Alumni of The Indian Institute of Management ’92 batch, Jayant shares with our readers about his growing up years in the Garden City of Bangalore, to his move to the US and his ever growing love for reading and writing. With years of trials and patience that has finally paid off, he’s got his first book published and is now working on the second.
A true inspiration for many who’ve been wanting to take up writing a book only to realise what a trying phase it can be. It’s his dedication towards his craft over and sheer perseverance over the years that have finally paid off and we at The Lifestyle Portal are here to share his journey of becoming a writer.
1) You don many hats that of a – ‘Corporate Trainer, Management Consultant, Technology Manager, Financial Planner, and Faculty at Business Schools’ – tell us a little more about yourself and your transition to being a writer.
While management is my core competence and I continue to do that in a corporate day job, writing is my passion. I had written a long story, back in the 80’s, sent it out to popular magazines in India for publication and experienced my first series of rejection. All through the 90’s, writing was a random affliction I sporadically indulged in, and the few contributions I made to guest columns and ‘Letters to the Editor’ sections were promptly published!
Inspiration to take writing seriously finally struck me when I happened to read Vikram Seth’s magnum opus, A Suitable Boy. Having immigrated to the US around the same time, I made use of ready resources available here – attending free writing workshops at the local libraries and enrolling in the literary certification program at the University Of Washington, Seattle. There was no looking back after that. The random affliction had transformed into a practising passion!
2) You went on to pursue a course in Certificate Program in Literary Fiction at the University of Washington. Please tell us a little more about your experience and journey to being a writer.
While love for the English language, a flair for words and a head that constantly buzzes with stories are necessary but not always sufficient for becoming a published author. The craft requires some honing. Apart from introducing me to the basics of plot arcs and emotional arcs, the program inculcated in me a sense of discipline to write regularly. It also helped me lose my inhibitions and forget any apprehensions – as week after week – we the participants reviewed and analysed each other’s stories. The ‘long’ short stories I developed during this time formed the genesis of an entire novel.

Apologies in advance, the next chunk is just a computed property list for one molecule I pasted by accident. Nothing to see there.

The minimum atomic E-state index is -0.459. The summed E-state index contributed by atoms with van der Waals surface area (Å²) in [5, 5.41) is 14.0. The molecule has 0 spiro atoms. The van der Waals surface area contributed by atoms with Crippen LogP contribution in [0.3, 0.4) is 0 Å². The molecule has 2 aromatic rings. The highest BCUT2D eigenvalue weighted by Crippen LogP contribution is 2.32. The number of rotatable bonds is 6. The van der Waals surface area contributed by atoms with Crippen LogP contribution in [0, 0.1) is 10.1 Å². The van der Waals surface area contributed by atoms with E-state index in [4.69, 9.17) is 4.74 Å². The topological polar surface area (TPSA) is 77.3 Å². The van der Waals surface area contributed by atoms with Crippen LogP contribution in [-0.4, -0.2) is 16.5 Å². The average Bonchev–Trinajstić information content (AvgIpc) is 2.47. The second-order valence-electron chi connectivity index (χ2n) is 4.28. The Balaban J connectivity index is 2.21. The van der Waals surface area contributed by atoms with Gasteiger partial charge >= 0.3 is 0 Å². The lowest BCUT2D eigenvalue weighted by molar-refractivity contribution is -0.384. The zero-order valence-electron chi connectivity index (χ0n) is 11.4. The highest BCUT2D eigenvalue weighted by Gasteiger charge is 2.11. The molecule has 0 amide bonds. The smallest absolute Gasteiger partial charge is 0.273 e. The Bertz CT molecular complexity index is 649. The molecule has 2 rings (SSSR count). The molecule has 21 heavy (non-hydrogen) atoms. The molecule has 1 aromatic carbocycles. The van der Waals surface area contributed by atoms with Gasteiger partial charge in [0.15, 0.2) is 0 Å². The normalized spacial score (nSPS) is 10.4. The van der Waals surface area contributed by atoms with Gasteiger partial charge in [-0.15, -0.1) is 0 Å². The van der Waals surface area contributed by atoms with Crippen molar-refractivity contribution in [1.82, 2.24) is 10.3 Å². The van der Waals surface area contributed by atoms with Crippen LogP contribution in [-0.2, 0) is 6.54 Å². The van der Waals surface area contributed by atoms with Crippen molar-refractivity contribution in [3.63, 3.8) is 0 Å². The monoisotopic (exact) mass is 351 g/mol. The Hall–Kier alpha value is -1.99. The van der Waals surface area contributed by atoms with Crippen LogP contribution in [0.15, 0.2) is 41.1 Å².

Amongst the several stories that buzzed in my head, one was recurrent. It was about five friends who go their separate ways and then reunite to find that nothing is the same anymore. Once I embarked on the path of penmanship, the characters took over and the stories unravelled themselves.
4) What are the challenges that you faced in writing Colours in the Spectrum and how did you overcome them?
Mainly my tendency to procrastinate and, of course, a paucity of time since I was an integral part of the corporate world. Ultimately, my determination to pursue my passion transcended these challenges and Colours in the Spectrum was born. Around the same time, I joined IBM as a Management Consultant. While there was no escaping the road-warrior lifestyle, I was also presented with an opportunity. At the airports, in the hotel rooms, on the flights – is how I completed the first draft of my novel.
My biggest challenge was yet to come. While it took me five years to write the book, get it reviewed by early readers and refine it, it took me another five years to find a publisher. Traditional mail and email, I sent my queries and manuscript extracts, to agents and publishers, in the US and India and even some in the UK. I attended writing conferences and pitched my novel there. Rejection – both silent and stated – was almost a way of life during that time. Patience and perseverance were my only allies, until Leadstart Publishing India offered to publish my book.